On a side note, as mentioned above, we were talking to some of the neighbours, and one fellow we met had a tiny dog with him. He's a retired sheriff and that little dog is in the Guinness Book of Records as the worlds smallest police dog  Very cool!

Now onto our day...we had one more historic site we wanted to see before leaving the Halifax area. There is actually a lot more we could see here if we had the time, but unfortunately we don't. So today, in addition to stocking up with groceries before we leave Halifax, we are going to the York Redoubt National Historic Site. "Redoubt" seemed like a very unusual name, so I had to look up the meaning...a temporary or supplementary fortification, typically square or polygonal and without flanking defences
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Arial picture from website....
The parking area is inside the gates...Buster just made it through...
York Redoubt National Historic Site is a 200-year-old fortification on a high bluff overlooking the entrance to the Halifax Harbour, just 14 km / 8.7 mi from downtown Halifax. Established in 1793, it was a key element in the defence of Halifax Harbour during the second half of the 19th century. This National Historic Site is a unique heritage treasure featuring interpretive panels, tunnels, muzzle-loading guns, and a World War II Command Post. Visitors are invited to stroll along the many walking trails, wander among the armament and fortifications and enjoy the spectacular panoramic views of the Halifax Harbour. Free admission. 
Free admission?! Bonus!

Welcome to the  York Redoubt National Historic Site
Generations of soldiers - first British, then Canadian - have stood guard at York Redoubt. They protected Halifax Harbour from an enemy attack which never came. Each new threat, from the 1790s through World War II, brought new types of guns and defenses. Here, you will discover the remains of a century and a half of military technology.

Halifax Harbour:
Warden of the North Atlantic
During the 19th century, Halifax was Britain's chief naval base in North America, and thus helped protect her worldwide empire. Halifax has continued to guard the east coast as the home of Canada's Atlantic Fleet since 1910. Because of its naval base, Halifax has always been heavily fortified.

York Redoubt: The Gatekeeper
Geography made this an ideal site for the defence of Halifax Harbour. The bluff on which you stand towers 60 metres above the narrowest point in the outer harbour channel. The guns located here threatened ships that may have tried to attack the harbour. So valuable was this site that York Redoubt was rearmed with each new threat or advance in weaponry. By 1900, newer long-range guns were built further seaward, reducing York Redoubt's importance as a battery. However, during the 20th century York Redoubt became the command centre for all the harbour defences.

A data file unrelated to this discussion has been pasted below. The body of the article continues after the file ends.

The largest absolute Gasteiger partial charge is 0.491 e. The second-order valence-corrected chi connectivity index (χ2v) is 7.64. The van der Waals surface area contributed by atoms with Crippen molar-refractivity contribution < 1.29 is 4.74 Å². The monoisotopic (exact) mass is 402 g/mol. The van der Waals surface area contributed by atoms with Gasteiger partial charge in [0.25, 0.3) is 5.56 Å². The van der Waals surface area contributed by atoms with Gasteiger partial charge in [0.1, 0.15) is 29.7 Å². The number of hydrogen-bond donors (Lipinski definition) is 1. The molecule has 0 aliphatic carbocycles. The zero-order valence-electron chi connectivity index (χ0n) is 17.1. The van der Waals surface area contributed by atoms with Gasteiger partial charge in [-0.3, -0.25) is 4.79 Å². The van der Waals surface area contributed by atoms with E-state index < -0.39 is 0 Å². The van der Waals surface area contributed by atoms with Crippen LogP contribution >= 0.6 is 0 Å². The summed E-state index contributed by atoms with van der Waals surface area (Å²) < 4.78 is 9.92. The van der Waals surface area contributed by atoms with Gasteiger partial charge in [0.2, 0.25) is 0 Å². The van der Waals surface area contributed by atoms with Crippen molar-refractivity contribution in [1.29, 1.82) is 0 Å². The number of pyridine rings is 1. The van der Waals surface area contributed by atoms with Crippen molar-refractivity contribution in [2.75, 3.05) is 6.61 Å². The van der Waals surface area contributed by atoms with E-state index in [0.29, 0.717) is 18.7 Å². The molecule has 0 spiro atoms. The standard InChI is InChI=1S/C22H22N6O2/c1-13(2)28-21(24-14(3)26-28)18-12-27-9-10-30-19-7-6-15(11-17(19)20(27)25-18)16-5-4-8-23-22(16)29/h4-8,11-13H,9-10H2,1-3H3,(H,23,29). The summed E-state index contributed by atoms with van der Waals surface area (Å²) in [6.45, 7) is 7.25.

York Redoubt, c. 1800
York Redoubt was first fortified in 1793, when war broke out between Britain and France. General James Ogilvie, the British commander at Halifax, built a two-gun battery to defend the harbour entrance.
The defences were improved by Prince Edward, fourth son of King George III, when he was the commander of Halifax from 1794 to 1800, the site had an eight-gun battery and a round Martello Tower, with a signal mast intended to give early warning of an enemy attack. Edward named it York Redoubt in honour of his brother, the Duke of York.

York Redoubt, c. 1873
By 1867, when Canada was born, technology was changing rapidly. Warships were now built of iron, rather than wood, and protected by thick armour which cannon balls could not penetrate. New guns firing heavier, pointed shells were built to pierce armour plate. York Redoubt was rebuilt and expanded to mount the new guns.

York Redoubt, c. 1900
By 1900, new weapons were available. Breech-loading guns, loaded from the rear, gave much greater range and accuracy.  New fortifications, built further seaward, became Halifax's first line of defence. Even so, York Redoubt was rebuilt during the 1890s. The older rifled muzzle-loading guns were remounted on new long-range carriages. Two new quick-fire guns were added to pour fire on small warships which might slip by the larger guns. The fortress greatly expanded, with improved defences against attack by land.
Soldiers of the Royal Artillery, who manned the guns at York Redoubt, were among the last British troops to leave Canada in 1906. At that time, the Canadian Garrison Artillery took over Halifax's defences.

York Redoubt, c. 1942